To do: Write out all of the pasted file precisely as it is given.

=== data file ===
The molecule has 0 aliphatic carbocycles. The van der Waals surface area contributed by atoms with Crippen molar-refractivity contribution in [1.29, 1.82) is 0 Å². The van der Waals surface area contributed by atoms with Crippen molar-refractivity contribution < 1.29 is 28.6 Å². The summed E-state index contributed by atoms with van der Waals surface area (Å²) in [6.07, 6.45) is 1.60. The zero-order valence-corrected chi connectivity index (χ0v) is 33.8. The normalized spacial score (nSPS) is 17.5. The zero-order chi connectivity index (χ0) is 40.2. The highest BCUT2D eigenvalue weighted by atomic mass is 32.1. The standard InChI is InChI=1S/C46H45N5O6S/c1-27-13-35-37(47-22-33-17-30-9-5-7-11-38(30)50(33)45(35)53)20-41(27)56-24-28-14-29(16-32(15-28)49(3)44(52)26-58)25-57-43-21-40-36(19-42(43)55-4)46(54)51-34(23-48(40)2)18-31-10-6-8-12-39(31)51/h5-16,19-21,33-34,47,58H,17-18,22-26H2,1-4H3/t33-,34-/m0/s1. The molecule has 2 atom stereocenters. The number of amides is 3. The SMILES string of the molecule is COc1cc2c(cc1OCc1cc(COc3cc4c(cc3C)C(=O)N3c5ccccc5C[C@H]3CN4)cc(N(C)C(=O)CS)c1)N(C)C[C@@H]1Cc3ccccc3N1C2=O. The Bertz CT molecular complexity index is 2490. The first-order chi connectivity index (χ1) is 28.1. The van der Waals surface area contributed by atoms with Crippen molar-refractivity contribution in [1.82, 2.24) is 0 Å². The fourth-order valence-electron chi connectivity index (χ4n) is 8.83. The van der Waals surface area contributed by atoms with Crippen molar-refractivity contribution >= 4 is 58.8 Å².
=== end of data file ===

The molecule has 0 aliphatic carbocycles. The van der Waals surface area contributed by atoms with Crippen molar-refractivity contribution in [1.29, 1.82) is 0 Å². The van der Waals surface area contributed by atoms with Crippen molar-refractivity contribution < 1.29 is 28.6 Å². The summed E-state index contributed by atoms with van der Waals surface area (Å²) in [6.07, 6.45) is 1.60. The zero-order valence-corrected chi connectivity index (χ0v) is 33.8. The normalized spacial score (nSPS) is 17.5. The zero-order chi connectivity index (χ0) is 40.2. The highest BCUT2D eigenvalue weighted by atomic mass is 32.1. The standard InChI is InChI=1S/C46H45N5O6S/c1-27-13-35-37(47-22-33-17-30-9-5-7-11-38(30)50(33)45(35)53)20-41(27)56-24-28-14-29(16-32(15-28)49(3)44(52)26-58)25-57-43-21-40-36(19-42(43)55-4)46(54)51-34(23-48(40)2)18-31-10-6-8-12-39(31)51/h5-16,19-21,33-34,47,58H,17-18,22-26H2,1-4H3/t33-,34-/m0/s1. The molecule has 2 atom stereocenters. The number of amides is 3. The SMILES string of the molecule is COc1cc2c(cc1OCc1cc(COc3cc4c(cc3C)C(=O)N3c5ccccc5C[C@H]3CN4)cc(N(C)C(=O)CS)c1)N(C)C[C@@H]1Cc3ccccc3N1C2=O. The Bertz CT molecular complexity index is 2490. The first-order chi connectivity index (χ1) is 28.1. The van der Waals surface area contributed by atoms with Crippen molar-refractivity contribution in [1.82, 2.24) is 0 Å². The fourth-order valence-electron chi connectivity index (χ4n) is 8.83. The van der Waals surface area contributed by atoms with Crippen molar-refractivity contribution >= 4 is 58.8 Å².